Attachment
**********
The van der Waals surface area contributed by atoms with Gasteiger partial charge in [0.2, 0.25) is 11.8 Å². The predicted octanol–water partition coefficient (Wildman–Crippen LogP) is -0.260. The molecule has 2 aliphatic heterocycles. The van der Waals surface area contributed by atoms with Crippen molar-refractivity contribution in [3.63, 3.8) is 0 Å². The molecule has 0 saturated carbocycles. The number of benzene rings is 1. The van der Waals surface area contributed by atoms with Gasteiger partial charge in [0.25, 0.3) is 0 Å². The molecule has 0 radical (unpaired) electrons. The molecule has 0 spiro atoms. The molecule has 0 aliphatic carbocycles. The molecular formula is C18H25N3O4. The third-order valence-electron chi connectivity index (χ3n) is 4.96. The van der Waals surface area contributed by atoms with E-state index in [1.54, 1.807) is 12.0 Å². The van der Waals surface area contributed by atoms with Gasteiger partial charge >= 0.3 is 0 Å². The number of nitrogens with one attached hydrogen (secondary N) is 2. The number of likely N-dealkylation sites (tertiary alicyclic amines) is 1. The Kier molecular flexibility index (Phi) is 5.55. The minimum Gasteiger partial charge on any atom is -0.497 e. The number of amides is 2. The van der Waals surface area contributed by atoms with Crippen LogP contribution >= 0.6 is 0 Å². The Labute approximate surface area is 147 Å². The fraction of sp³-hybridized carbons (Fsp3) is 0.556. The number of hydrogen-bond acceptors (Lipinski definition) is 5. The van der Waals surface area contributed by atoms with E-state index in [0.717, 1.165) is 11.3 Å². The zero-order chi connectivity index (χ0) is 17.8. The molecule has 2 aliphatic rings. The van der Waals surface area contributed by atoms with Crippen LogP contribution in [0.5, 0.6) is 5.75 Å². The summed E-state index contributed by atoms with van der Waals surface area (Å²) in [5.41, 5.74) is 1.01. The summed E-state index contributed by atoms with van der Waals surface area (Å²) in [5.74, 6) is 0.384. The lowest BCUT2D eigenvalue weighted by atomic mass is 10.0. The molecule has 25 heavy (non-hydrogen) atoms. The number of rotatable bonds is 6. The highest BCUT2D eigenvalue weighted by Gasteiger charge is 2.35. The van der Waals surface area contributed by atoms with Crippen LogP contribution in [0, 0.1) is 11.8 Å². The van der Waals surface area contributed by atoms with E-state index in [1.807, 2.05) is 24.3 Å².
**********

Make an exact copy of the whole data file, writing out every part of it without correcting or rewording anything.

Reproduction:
The van der Waals surface area contributed by atoms with Gasteiger partial charge in [0.2, 0.25) is 11.8 Å². The predicted octanol–water partition coefficient (Wildman–Crippen LogP) is -0.260. The molecule has 2 aliphatic heterocycles. The van der Waals surface area contributed by atoms with Crippen molar-refractivity contribution in [3.63, 3.8) is 0 Å². The molecule has 0 saturated carbocycles. The number of benzene rings is 1. The van der Waals surface area contributed by atoms with Gasteiger partial charge in [0.25, 0.3) is 0 Å². The molecule has 0 radical (unpaired) electrons. The molecule has 0 spiro atoms. The molecule has 0 aliphatic carbocycles. The molecular formula is C18H25N3O4. The third-order valence-electron chi connectivity index (χ3n) is 4.96. The van der Waals surface area contributed by atoms with E-state index in [1.54, 1.807) is 12.0 Å². The van der Waals surface area contributed by atoms with Gasteiger partial charge >= 0.3 is 0 Å². The number of nitrogens with one attached hydrogen (secondary N) is 2. The number of likely N-dealkylation sites (tertiary alicyclic amines) is 1. The Kier molecular flexibility index (Phi) is 5.55. The minimum Gasteiger partial charge on any atom is -0.497 e. The number of amides is 2. The van der Waals surface area contributed by atoms with Crippen LogP contribution >= 0.6 is 0 Å². The Labute approximate surface area is 147 Å². The fraction of sp³-hybridized carbons (Fsp3) is 0.556. The number of hydrogen-bond acceptors (Lipinski definition) is 5. The van der Waals surface area contributed by atoms with E-state index in [0.717, 1.165) is 11.3 Å². The zero-order chi connectivity index (χ0) is 17.8. The molecule has 2 aliphatic rings. The van der Waals surface area contributed by atoms with Crippen LogP contribution in [0.5, 0.6) is 5.75 Å². The summed E-state index contributed by atoms with van der Waals surface area (Å²) in [5.41, 5.74) is 1.01. The summed E-state index contributed by atoms with van der Waals surface area (Å²) in [5.74, 6) is 0.384. The lowest BCUT2D eigenvalue weighted by atomic mass is 10.0. The molecule has 25 heavy (non-hydrogen) atoms. The number of rotatable bonds is 6. The highest BCUT2D eigenvalue weighted by Gasteiger charge is 2.35. The van der Waals surface area contributed by atoms with Crippen LogP contribution in [0, 0.1) is 11.8 Å². The van der Waals surface area contributed by atoms with E-state index in [1.807, 2.05) is 24.3 Å².